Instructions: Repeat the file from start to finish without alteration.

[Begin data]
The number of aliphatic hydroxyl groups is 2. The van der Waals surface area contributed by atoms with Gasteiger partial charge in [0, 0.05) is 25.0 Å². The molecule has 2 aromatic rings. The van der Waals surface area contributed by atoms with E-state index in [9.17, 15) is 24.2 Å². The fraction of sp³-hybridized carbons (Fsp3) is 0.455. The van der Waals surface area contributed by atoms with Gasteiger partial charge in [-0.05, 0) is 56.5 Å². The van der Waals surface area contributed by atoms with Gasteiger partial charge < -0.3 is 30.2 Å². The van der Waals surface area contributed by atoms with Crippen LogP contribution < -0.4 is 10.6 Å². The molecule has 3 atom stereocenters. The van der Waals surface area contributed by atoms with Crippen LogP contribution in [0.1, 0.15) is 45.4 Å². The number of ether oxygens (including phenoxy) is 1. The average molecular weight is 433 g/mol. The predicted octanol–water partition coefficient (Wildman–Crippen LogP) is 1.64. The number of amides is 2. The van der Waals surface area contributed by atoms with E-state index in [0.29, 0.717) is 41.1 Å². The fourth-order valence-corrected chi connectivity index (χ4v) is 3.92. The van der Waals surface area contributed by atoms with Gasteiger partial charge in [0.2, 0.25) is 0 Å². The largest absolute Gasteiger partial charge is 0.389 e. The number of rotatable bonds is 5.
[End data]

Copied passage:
The number of aliphatic hydroxyl groups is 2. The van der Waals surface area contributed by atoms with Gasteiger partial charge in [0, 0.05) is 25.0 Å². The molecule has 2 aromatic rings. The van der Waals surface area contributed by atoms with E-state index in [9.17, 15) is 24.2 Å². The fraction of sp³-hybridized carbons (Fsp3) is 0.455. The van der Waals surface area contributed by atoms with Gasteiger partial charge in [-0.05, 0) is 56.5 Å². The van der Waals surface area contributed by atoms with Gasteiger partial charge < -0.3 is 30.2 Å². The van der Waals surface area contributed by atoms with Crippen LogP contribution < -0.4 is 10.6 Å². The molecule has 3 atom stereocenters. The van der Waals surface area contributed by atoms with Crippen LogP contribution in [0.1, 0.15) is 45.4 Å². The number of ether oxygens (including phenoxy) is 1. The average molecular weight is 433 g/mol. The predicted octanol–water partition coefficient (Wildman–Crippen LogP) is 1.64. The number of amides is 2. The van der Waals surface area contributed by atoms with E-state index in [0.29, 0.717) is 41.1 Å². The fourth-order valence-corrected chi connectivity index (χ4v) is 3.92. The van der Waals surface area contributed by atoms with Gasteiger partial charge in [0.2, 0.25) is 0 Å². The largest absolute Gasteiger partial charge is 0.389 e. The number of rotatable bonds is 5.